Whoever wrote the Adam and Eve story in Genesis was “clearly inviting” his readers to understand it as a metaphor.
[The names Adam and Eve] literally are ‘Humanity’ and ‘Life’. Few readers of the English Bible are aware of this connection, and thus they fail to realize how the text itself invites them to see these characters less as historical figures and more as metaphorical representations of the human race. Once one understands the driving metaphor we are expelled from paradise, however, suddenly the remainder of Genesis and even our own lives make much more sense.
The creation and Adam and Eve narratives are often said to be nice moral tales that convey spiritual truths. Being myth does not disqualify them from containing meaningful messages for modern readers.
So at wedding ceremonies and in Sunday school classes bible-believers are regaled with the “beautiful story” of the God practising a bit of psychic surgery as his hand penetrates Adam’s side to pull out a rib which he used to create Eve. And since this story is not something that has been uncovered in modern times among cuneiform tablets alongside myths of sea-monsters and sky-gods, but is one we have been as familiar with as our soft pillows and teddy bear toys since childhood, we call it a “beautiful metaphor” of the marriage relationship.
And I suspect many theologians would prefer to keep it that way. Meaningful myth or symbol is sophisticated. Literal images of God taking the penis bone from Adam and using it to create Eve, thus explaining both marriage and the reason males of humans alone (almost) lack this bit of anatomy would probably go a long way to discrediting not only a “beautiful and meaningful story”, but opening up a few more people’s minds to the irrelevance of the Bible in an enlightened age.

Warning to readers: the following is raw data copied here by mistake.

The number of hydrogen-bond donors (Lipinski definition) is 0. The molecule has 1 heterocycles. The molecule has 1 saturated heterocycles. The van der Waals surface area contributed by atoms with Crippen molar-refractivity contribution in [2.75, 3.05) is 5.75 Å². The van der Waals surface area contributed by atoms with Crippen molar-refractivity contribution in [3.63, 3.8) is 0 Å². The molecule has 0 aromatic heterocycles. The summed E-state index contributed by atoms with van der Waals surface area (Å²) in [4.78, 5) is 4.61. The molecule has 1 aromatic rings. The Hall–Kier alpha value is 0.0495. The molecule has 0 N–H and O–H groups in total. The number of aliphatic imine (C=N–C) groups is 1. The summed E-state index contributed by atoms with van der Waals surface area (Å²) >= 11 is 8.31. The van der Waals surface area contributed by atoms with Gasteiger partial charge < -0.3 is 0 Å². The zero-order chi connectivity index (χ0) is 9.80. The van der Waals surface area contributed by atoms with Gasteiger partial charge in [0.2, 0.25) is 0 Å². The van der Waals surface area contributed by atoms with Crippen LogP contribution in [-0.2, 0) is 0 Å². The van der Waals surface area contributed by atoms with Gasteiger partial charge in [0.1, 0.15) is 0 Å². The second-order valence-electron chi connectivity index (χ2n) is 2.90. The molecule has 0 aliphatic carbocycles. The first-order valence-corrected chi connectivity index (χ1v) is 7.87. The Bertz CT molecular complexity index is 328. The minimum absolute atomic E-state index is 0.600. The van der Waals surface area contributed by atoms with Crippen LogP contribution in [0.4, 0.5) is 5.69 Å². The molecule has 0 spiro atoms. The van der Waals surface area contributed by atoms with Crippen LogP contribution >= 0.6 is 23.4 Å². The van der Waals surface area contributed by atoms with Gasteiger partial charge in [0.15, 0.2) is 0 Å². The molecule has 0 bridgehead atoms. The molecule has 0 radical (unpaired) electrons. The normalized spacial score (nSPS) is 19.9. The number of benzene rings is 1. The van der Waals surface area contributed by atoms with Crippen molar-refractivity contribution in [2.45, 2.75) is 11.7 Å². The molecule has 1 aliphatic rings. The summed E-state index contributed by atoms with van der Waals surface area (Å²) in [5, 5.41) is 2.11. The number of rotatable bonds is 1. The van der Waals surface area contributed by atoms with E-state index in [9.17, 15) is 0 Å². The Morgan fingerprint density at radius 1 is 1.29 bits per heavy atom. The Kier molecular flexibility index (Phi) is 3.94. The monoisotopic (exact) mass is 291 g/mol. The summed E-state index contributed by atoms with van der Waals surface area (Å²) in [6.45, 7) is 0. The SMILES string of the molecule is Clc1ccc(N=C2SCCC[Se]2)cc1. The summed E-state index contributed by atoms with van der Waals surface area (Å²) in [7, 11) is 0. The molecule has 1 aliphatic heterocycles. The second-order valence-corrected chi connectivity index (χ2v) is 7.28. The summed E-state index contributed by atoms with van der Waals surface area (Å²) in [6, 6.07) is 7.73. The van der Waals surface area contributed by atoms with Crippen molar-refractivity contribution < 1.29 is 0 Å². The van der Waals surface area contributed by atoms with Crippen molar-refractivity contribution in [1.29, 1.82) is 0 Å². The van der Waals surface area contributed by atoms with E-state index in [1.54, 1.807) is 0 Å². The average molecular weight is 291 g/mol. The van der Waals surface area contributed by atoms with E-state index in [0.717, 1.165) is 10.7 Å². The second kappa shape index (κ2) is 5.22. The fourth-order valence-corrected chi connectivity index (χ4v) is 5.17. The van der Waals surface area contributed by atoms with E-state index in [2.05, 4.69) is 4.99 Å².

The story is isolated. Not a single prophet, psalm or narrator makes any reference to this story of their creation and Fall (von Rad)
Later biblical narratives stress the value of atonement. Sin is a matter of momentary transgressions of the Law. It is as if the narrative of the Fall, and its messages for the nature of mankind and sin, are unknown to the rest of the OT. (Eichrodt)
I have been partial to the argument that the Jewish Scriptures as we have them originated from Persian times (albeit our version of course dates from the Masoretic Text, post 70 c.e.). I suspect many of the pre-Abraham stories were scarcely matters of interest or knowledge among the various scribal schools of the province of Jehud.
I am reminded of another suggestion that the story of the scattering of peoples through language confusion at Babel first surfaced some time in Hellenistic era. As it stands, it informs readers that Babylon was left deserted and unfinished. Every reader who comes to that point must deep down, even if only for a nanosecond, wonder how that fits with the later power of Babylon waging a war of conquest against the Kingdom of Judah. But if the author of that story knew only the Babylon of the third-century b.c.e. after it had been to a very large extent deserted, he could have been forgiven for thinking he was composing a “just so” etiological tale of how it came to be that way.